The Lake George Association’s signature Education and Outreach program, the Floating Classroom on Lake George, has been awarded a $10,000 grant to support our efforts to provide hands-on scientific experiments and experiences that broaden the understanding of Lake George.
The Floating Classroom, staffed by LGA Education Director Kristen Wilde and LGA Educator Lindsey Kenna as well as a licensed PV captain and a first mate, provides students and visitors with real-world learning experiences on environmental topics.
“For twenty-six years, the LGA has used our Floating Classroom program as a way to raise awareness about water quality issues to encourage change and conservation moves,” said Wilde. “It is always gratifying to see how much people enjoy the program and how their understanding of the Lake and its issues increases after the outings.”
“We are deeply appreciative to the Lake Champlain Basin Program for their Education and Outreach Grant,” said Walter Lender, the Lake George Association’s executive director. “The Basin Program’s continued support of this program and of many others is critical to the continuance of our efforts to protect the Lake George watershed and, by extension, the Lake Champlain watershed area.”
Protecting Lake George’s water quality and monitoring the water flowing into the Lake are two significant undertakings of the mission of the Lake George Association, the oldest lake protection organization in the country with thousands of members.
The Floating Classroom program educates participants about Lake George’s water quality through hands-on experiments during the two-hour program:
- Participants use Secchi disks to determine water clarity, with a discussion about issues that affect that clarity.
- Plankton nets are used to catch zooplankton – the building blocks of the Lake’s food web – where they identify different kinds of plankton and deepen their understanding about biological workings of the lake and food webs.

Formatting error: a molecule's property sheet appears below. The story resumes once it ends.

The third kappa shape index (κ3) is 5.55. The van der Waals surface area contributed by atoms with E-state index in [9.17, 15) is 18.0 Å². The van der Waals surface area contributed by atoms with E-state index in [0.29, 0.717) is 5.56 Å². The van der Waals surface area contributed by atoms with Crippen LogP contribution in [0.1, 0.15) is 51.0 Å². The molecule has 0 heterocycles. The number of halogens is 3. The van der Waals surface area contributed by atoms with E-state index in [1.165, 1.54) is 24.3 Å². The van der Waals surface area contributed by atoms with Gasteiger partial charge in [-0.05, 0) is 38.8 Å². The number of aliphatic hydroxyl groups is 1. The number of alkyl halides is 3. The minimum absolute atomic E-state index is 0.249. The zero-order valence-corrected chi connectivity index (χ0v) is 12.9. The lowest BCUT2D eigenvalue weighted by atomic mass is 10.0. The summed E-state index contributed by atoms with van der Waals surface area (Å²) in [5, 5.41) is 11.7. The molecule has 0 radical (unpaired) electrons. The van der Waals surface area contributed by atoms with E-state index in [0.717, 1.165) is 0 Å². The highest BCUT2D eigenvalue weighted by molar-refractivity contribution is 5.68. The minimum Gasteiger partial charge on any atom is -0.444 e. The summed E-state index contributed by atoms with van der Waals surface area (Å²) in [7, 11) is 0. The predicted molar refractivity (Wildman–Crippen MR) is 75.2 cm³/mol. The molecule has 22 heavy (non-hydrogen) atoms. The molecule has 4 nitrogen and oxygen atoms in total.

- Participants use water sampling bottles to collect water at various depths and measure temperature and dissolved oxygen to determine the condition of the water at that time.
All these hands-on science experiments lead into a general discussion with the group about how they can help protect Lake George’s Class AA-Special water quality, tying it back to everything they have seen and heard on the outing.
For schools in the watershed, the program on the LGA vessel is paired with a unit that teaches about the health of the entire Lake George watershed by performing water quality monitoring on one of the 141 streams that feed Lake George.
The watershed lesson teaches students about stream ecology, pollution, and the need to conserve the water quality of local streams. Students are left with the knowledge that even if they can’t see a waterbody, their actions on land can still influence it.
“We all live in a watershed,” Lender said. “That is an important concept to grasp.”
While the $10,000 Lake Champlain Basin Program grant will only be going to support the Floating Classroom program, the watershed program that pairs with it makes a well-rounded STEM lesson for students in schools around the watershed.
In 2018, more than 2,100 people experienced Floating Classroom programs. The programs operate nearly every day from May through June and September and October for watershed schools. In the summer, the vessel and the program operate twice a day on Wednesdays as well as other scheduled times with Lake George organizations.
The Lake George Association is the oldest and most experienced lake protection organization in the country, whose members support water quality protection, scientific monitoring, education and lake-friendly living programs that benefit the watershed from Lake George Village to Ticonderoga.
All the money raised by the Lake George Association stays in the Lake George watershed, and is used to support and fund projects and programs that protect Lake George water quality now and in the future.